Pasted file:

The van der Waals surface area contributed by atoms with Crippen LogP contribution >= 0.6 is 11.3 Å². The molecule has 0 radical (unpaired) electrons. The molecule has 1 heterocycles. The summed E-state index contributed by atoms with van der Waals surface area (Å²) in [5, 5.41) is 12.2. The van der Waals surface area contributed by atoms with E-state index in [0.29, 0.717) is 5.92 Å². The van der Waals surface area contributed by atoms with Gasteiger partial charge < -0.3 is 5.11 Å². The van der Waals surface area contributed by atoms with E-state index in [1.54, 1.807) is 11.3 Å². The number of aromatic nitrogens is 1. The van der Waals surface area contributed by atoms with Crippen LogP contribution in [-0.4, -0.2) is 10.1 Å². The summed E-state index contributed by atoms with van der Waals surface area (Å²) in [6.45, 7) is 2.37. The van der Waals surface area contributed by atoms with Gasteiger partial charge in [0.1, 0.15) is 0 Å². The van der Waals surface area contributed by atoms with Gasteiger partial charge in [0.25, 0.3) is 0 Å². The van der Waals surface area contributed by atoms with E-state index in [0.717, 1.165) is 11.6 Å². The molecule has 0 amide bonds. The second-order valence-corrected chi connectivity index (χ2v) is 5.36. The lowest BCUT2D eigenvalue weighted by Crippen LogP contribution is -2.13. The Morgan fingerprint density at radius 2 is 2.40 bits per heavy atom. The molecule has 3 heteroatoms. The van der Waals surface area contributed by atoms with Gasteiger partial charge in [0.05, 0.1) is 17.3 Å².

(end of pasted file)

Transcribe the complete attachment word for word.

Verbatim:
The van der Waals surface area contributed by atoms with Crippen LogP contribution >= 0.6 is 11.3 Å². The molecule has 0 radical (unpaired) electrons. The molecule has 1 heterocycles. The summed E-state index contributed by atoms with van der Waals surface area (Å²) in [5, 5.41) is 12.2. The van der Waals surface area contributed by atoms with E-state index in [0.29, 0.717) is 5.92 Å². The van der Waals surface area contributed by atoms with Gasteiger partial charge < -0.3 is 5.11 Å². The van der Waals surface area contributed by atoms with E-state index in [1.54, 1.807) is 11.3 Å². The number of aromatic nitrogens is 1. The van der Waals surface area contributed by atoms with Crippen LogP contribution in [-0.4, -0.2) is 10.1 Å². The summed E-state index contributed by atoms with van der Waals surface area (Å²) in [6.45, 7) is 2.37. The van der Waals surface area contributed by atoms with Gasteiger partial charge in [0.1, 0.15) is 0 Å². The van der Waals surface area contributed by atoms with Gasteiger partial charge in [0.25, 0.3) is 0 Å². The van der Waals surface area contributed by atoms with E-state index in [0.717, 1.165) is 11.6 Å². The molecule has 0 amide bonds. The second-order valence-corrected chi connectivity index (χ2v) is 5.36. The lowest BCUT2D eigenvalue weighted by Crippen LogP contribution is -2.13. The Morgan fingerprint density at radius 2 is 2.40 bits per heavy atom. The molecule has 3 heteroatoms. The van der Waals surface area contributed by atoms with Gasteiger partial charge in [0.05, 0.1) is 17.3 Å².